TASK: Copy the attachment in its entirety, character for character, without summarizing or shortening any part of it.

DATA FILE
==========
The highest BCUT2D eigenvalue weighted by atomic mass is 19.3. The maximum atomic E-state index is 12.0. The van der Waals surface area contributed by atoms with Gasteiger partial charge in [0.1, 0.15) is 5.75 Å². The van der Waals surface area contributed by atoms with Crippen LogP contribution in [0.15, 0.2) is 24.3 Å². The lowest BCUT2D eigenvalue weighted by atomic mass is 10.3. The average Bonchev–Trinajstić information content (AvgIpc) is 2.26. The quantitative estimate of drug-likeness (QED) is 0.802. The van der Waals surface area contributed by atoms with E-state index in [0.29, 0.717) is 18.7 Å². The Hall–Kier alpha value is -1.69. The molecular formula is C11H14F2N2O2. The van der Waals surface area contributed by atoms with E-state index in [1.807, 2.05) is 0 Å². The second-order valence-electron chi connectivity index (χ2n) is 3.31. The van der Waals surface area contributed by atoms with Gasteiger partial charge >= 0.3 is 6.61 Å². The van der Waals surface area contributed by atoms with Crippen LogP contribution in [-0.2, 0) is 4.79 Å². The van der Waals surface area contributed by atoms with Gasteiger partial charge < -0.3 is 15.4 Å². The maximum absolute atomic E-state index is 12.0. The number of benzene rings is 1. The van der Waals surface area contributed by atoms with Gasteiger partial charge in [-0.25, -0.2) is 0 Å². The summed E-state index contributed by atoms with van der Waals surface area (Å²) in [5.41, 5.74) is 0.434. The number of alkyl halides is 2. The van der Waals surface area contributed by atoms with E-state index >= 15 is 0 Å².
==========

The highest BCUT2D eigenvalue weighted by atomic mass is 19.3. The maximum atomic E-state index is 12.0. The van der Waals surface area contributed by atoms with Gasteiger partial charge in [0.1, 0.15) is 5.75 Å². The van der Waals surface area contributed by atoms with Crippen LogP contribution in [0.15, 0.2) is 24.3 Å². The lowest BCUT2D eigenvalue weighted by atomic mass is 10.3. The average Bonchev–Trinajstić information content (AvgIpc) is 2.26. The quantitative estimate of drug-likeness (QED) is 0.802. The van der Waals surface area contributed by atoms with E-state index in [0.29, 0.717) is 18.7 Å². The Hall–Kier alpha value is -1.69. The molecular formula is C11H14F2N2O2. The van der Waals surface area contributed by atoms with E-state index in [1.807, 2.05) is 0 Å². The second-order valence-electron chi connectivity index (χ2n) is 3.31. The van der Waals surface area contributed by atoms with Gasteiger partial charge >= 0.3 is 6.61 Å². The van der Waals surface area contributed by atoms with Crippen LogP contribution in [-0.2, 0) is 4.79 Å². The van der Waals surface area contributed by atoms with Gasteiger partial charge < -0.3 is 15.4 Å². The maximum absolute atomic E-state index is 12.0. The number of benzene rings is 1. The van der Waals surface area contributed by atoms with Gasteiger partial charge in [-0.25, -0.2) is 0 Å². The summed E-state index contributed by atoms with van der Waals surface area (Å²) in [5.41, 5.74) is 0.434. The number of alkyl halides is 2. The van der Waals surface area contributed by atoms with E-state index >= 15 is 0 Å².